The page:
The Scottish Government has been challenged to “get off the fence” and publicly ban controversial ship-to-ship oil transfers in environmentally sensitive waters such as the Moray Firth.
Holyrood ministers were urged last night to use their existing powers to introduce a moratorium on new applications for the process.
The call was made by campaigners against the Port of Cromarty Firth’s bid to shift up to 180,000 tonnes of oil, four times a month, between ships anchored in the dolphin-populated waters near the South and North Sutors.
And it emerged amid growing local speculation that ministers have been exerting behind-the-scenes pressure on the port authority to abandon the plan.
Amid a storm of protests and a 100,000-signature petition opposing the plans, the Scottish Government has said it believes the scheme would present an “unacceptable risk” to the environment.
But ministers have publicly insisted that their hands are tied, with the final decision on such applications resting with the UK Government’s Maritime and Coastguard Agency (MCA).
A spokesman for the Cromarty Rising campaign group argued last night that there were other ways to block the “environmentally devastating” plans, however.
He said: “Over 100,000 people have now signed a petition against their plans – how can they ignore that?
“Indeed, less people responded to the Scottish Government’s consultation on fracking which has resulted in a moratorium
“We call on the Scottish Government to get off the fence and an announce a moratorium on new ship-to-ship transfers in Scottish coastal waters designated for European Protected Species (EPS) such as bottlenose dolphins.”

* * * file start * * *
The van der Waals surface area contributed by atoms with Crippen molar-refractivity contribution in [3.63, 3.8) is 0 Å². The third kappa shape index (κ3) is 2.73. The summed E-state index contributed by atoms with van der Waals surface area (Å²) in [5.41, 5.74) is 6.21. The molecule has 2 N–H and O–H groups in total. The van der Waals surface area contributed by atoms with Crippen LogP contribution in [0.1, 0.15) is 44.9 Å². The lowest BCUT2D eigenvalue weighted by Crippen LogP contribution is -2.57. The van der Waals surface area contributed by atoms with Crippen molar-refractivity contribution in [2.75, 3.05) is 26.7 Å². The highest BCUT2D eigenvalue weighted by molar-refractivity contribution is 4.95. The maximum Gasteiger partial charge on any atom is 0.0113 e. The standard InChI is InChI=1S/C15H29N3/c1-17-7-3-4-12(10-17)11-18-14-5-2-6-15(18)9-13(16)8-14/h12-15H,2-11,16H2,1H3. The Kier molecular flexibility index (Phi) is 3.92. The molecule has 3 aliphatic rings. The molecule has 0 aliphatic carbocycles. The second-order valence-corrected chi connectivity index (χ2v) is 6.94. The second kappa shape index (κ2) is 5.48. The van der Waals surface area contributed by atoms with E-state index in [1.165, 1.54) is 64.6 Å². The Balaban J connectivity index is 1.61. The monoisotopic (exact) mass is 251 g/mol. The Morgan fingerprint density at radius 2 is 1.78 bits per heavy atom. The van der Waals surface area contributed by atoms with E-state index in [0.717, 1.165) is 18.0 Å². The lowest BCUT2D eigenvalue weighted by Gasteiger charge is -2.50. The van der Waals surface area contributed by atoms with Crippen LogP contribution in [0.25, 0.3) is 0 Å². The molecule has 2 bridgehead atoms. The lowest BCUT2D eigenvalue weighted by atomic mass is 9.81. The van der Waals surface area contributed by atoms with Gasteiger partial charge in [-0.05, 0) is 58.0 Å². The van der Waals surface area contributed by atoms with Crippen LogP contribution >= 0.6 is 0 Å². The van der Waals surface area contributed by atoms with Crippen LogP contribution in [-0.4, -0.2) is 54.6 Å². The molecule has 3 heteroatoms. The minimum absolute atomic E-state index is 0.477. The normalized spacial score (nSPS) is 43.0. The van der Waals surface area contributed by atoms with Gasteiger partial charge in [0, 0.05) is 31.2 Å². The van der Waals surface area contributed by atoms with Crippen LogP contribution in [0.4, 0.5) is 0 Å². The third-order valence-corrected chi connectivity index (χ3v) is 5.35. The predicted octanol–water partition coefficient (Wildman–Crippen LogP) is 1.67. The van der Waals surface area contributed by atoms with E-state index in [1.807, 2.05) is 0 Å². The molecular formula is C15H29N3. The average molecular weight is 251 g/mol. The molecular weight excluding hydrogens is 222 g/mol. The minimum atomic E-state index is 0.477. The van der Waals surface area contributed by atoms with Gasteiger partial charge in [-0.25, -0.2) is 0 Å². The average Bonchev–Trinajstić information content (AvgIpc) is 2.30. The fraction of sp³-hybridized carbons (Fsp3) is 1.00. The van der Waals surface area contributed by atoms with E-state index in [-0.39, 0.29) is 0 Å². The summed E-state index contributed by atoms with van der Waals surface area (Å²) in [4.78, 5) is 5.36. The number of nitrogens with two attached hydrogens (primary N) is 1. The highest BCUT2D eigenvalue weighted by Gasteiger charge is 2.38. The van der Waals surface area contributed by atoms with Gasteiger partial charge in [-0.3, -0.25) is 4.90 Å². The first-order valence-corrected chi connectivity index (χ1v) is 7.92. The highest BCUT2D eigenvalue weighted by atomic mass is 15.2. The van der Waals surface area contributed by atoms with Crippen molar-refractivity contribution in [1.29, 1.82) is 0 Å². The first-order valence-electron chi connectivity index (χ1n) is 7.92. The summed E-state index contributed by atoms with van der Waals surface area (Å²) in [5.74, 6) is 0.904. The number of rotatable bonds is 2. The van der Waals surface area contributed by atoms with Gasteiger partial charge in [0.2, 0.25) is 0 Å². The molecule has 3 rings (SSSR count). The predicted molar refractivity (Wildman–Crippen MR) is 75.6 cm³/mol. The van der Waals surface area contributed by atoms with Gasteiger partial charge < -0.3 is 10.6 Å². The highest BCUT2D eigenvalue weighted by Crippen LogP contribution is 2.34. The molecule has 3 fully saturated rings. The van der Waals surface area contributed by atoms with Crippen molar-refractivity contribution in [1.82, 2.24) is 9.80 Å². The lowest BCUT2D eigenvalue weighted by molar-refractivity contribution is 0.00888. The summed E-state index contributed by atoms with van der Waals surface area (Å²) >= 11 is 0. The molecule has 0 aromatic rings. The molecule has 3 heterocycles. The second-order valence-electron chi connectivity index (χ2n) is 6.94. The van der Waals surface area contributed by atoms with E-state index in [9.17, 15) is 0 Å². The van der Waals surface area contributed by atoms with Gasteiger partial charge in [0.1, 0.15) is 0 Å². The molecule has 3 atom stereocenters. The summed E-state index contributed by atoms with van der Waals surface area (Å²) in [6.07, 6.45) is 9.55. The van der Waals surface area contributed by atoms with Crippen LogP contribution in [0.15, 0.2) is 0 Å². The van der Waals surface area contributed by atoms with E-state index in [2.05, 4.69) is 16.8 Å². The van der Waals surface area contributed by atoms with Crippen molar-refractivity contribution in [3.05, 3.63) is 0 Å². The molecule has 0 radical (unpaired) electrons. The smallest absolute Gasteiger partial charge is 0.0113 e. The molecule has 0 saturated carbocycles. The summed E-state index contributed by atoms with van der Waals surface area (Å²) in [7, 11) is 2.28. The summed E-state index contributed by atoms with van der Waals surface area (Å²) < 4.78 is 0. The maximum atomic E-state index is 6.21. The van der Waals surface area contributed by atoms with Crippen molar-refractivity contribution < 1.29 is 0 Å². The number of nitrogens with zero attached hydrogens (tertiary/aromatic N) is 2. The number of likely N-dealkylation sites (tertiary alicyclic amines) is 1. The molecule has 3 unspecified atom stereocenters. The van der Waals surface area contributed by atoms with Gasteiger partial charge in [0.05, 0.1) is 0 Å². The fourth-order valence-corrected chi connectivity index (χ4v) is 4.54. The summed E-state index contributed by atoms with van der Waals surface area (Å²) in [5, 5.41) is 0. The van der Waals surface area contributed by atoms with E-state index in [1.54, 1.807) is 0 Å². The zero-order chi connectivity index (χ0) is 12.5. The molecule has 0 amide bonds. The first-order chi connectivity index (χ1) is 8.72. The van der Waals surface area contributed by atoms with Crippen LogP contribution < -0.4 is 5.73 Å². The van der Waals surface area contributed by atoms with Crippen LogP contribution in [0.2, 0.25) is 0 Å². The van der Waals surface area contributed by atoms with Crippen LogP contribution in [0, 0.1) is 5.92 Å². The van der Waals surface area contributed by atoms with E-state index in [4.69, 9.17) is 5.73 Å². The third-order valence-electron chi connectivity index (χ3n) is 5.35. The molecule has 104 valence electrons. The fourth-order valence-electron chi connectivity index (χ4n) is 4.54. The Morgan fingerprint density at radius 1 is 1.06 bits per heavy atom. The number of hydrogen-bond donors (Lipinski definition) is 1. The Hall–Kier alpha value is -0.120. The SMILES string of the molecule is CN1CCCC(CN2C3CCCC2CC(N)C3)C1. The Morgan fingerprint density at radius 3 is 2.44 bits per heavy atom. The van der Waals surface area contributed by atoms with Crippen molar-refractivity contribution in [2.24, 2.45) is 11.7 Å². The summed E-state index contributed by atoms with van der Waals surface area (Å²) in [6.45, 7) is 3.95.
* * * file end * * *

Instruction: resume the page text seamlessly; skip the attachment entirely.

“Although the power to award ship-to-ship licences is reserved, the Scottish Government are responsible for issuing licences to allow disturbance of marine EPS and have the power to refuse to issue such a licence thereby creating an effective moratorium on ship-to-ship.
“If they really do think there is an ‘unacceptable risk’ then it is time to get their head out the sand and use the powers they have at their disposal.”
The port’s revised application for such transfers was due to be lodged before the end of last year but has still not progressed.
A port spokeswoman said: “The Port remains committed to attracting oil transfers back into the safety of the firth.
“Discussions are ongoing with the owners and operators of Nigg Oil Terminal to bring it back into use, and work continues on refining the application for ship-to-ship oil transfers at anchor.
“We still don’t have a definitive date for the resubmission of the refined application.”
A Scottish Government spokesman said: “The powers over the licensing of ship-to-ship oil transfers are currently reserved to the UK Government.
“The waters of the Cromarty Firth are a haven for seals and dolphins. Scottish ministers are far from convinced that oil transfers could take place there in open waters without presenting an unacceptable risk to the marine environment, given that there is potential – albeit low risk – for a significant impact on the marine environment should an incident occur.
“We are not aware of any current application to the UK Government for a new ship to ship oil transfer licence, either in the Cromarty and Moray firths, or in any of Scotland’s waters, but we would expect the UK Government to invite Scottish ministers and local communities to respond to any future applications and we continue to argue that powers in respect of determining applications for activities in Scottish waters should be devolved to Scottish ministers.”